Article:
Subject: I have found a CD that I think you would enjoy
Extensive Cross- section of Johnnie Ray's Career Hits
patricia m dryburgh | 02/11/2000
(4 out of 5 stars)
"Although this collection has since been eclypsed by the two boxed sets chronicling Johnnie Ray's extensive range, this is an impressive offering. It has examples of the many sides of Mr. Ray although it is heavy on the novelty tunes with not enough of what I think made his style so memorable. I would have liked to have seen a little more blues and jazz numbers. Nobody could deliver a soulful lyric like Johnnie Ray. However, as a collection it is still worth while if the collector does not cheat themselves out of witnessing what made this performer so great, his passionate delivery of heartfelt blues and jazz. Don't let this be the only Ray Cd in your collection, but search out the others that are more representative of his unique style. Dispite the reservations due to the subsequent boxed sets available, this is an excellent CD and well worth having."
patricia m dryburgh | 08/07/1999
(5 out of 5 stars)
"a sometimes forgotten step on the way to rock and roll,cool stuff,you should offer more titles."
Too Many Legitimate Hits Missing In Favour Of Obscure Cuts
patricia m dryburgh | 09/29/2007
(4 out of 5 stars)
"Bear Family of Germany certainly doesn't skimp when it comes to liner notes provided with their releases, in this case a 24-page booklet that includes twelve pages of detailed background information written in February 1990 by freelance writer/musician Peter Grendysa, numerous photos of Ray as he dramatically records in the studio. and a complete discography of the contents by Richard Weize.
But Bear also has this habit of filling out their volumes with a mix of the songs most remember for the artist concerned couple with selections that few, if any, even knew had been recorded. This one is no exception. In addition, the tracks are arranged in a haphazard manner with no bearing on their time of recording/release.
The first track, for example, is his spring 1957 hit Yes Tonight Josephine which, with the backing of Ray Conniff & His Orchestra & Chorus, went to # 12 Billboard Pop Top 100 b/w No Wedding Today - and that's at track 11! Then comes Just Walking In The Rain which, again with Conniff backing, peaked at # 2 in the fall of 1956 b/w In The Candlelight, but that's omitted. Track 3 was a 1955 non-hit, while Johnnie's Comin' Home, with Paul Weston & His Orchestra, jst made the Top 100 at # 100 in November 1955. b/w Love, Love, Love (also not here).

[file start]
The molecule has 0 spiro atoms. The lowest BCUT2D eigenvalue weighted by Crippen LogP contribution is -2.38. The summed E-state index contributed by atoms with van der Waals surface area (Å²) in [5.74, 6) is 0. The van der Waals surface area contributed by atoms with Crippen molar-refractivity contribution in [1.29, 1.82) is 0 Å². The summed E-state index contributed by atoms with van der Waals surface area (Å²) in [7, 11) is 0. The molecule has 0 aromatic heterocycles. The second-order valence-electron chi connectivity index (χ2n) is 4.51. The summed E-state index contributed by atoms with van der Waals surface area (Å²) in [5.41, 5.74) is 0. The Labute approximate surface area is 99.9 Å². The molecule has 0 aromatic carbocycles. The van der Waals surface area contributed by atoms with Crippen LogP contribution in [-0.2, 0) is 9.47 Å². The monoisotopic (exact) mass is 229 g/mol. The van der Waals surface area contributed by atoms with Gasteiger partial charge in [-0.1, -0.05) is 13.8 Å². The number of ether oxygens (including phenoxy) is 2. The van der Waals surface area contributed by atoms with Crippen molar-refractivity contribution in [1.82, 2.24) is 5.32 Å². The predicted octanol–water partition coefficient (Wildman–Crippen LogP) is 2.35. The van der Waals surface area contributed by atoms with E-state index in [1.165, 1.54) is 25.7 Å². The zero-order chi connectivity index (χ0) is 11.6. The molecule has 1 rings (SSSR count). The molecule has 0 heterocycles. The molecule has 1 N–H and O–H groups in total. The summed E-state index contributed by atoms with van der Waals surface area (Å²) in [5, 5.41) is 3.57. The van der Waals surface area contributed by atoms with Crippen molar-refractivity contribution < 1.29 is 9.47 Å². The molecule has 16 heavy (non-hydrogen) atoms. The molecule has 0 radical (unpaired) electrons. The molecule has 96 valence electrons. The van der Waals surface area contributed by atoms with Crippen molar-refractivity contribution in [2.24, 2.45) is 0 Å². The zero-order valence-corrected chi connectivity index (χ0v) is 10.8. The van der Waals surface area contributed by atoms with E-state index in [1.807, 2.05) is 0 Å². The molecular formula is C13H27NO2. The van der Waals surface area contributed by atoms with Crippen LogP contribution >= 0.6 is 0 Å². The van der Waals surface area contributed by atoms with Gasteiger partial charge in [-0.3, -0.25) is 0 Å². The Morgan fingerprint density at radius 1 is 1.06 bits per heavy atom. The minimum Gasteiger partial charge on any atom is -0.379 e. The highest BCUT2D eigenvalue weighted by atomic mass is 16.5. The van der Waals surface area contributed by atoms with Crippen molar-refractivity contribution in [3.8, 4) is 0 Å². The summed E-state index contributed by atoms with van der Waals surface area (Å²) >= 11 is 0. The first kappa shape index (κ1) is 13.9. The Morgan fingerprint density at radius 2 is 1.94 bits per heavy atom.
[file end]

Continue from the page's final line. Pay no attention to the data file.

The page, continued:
At track 5 is Look Homeward Angel which, as a B-side, made it to # 36 in early 1957, while the A-side, You Don't Owe Me A Thing, went to # 10 and is at track 10. Both had the backing of the Conniff orchestra and chorus. Tracks 6 and 7, both duets with Frankie Laine, went nowhere, track 8 is a faster version of a 1958 hit, Up Until Now. which peaked at # 81 in September 1958 and is at track 20. The B-side, No Regrets, is not here. How Long Blues at track 9 was another miss, while Build Your Love (On A Strong Foundation) topped out at # 58 in late summer 1957 b/w Street Of Memories (track 13), both with the Conniff band.
Tracks 14 to 19 are obscure (even for the most ardent of Johnnie Ray fans) non-hits, and so here we are, more than half-way through the album and we still haven't heard his first monster hit from late 1951/early 1952, Cry, which surfaces at track 27 while its flipside, The Little White Cloud That Cried, is at track 26. Billed to Johnnie Ray & The Four Lads, and with the backing of the Hutch Davie orchestra, the A-side went to # 1 Pop, where it stayed for ELEVEN weeks, and # 1 R&B, while the flip got to # 2 Pop/# 6 R&B.
And, while providing tracks 21 to 25, which are five more cuts that are not among his best, they ignore his next seven hits after Cry/Little White Cloud, a couple of them huge ones indeed, as Please Mr. Sun made it to # 6 in early 1952, and its B-side, Here Am I - Broken-Hearted, peaked at # 8, What's The Use? settled at # 13 in May (all three with The Four Lads and the Jimmy Carroll orchestra) and, in June 1952, Walkin' My Baby Back Home got to # 4. The late 1952 hits they do provide, A Full-Time Job b/w May Says, Pa Says, both duets with Doris Day, were relatively minor by comparison, reaching # 20 and 23 respectively.
They then ignore the next seven charters, including Somebody Stole My Gal, which reached # 8 in spring 1953, and include the April 1954 # 10 Such A Night and the June 1954 # 14 Hernando's Hideaway.
In the final analysis, a pretty decent release, all things considered, but with so many obscure cuts and equally so many recognizable tunes missing, not quite 5 stars."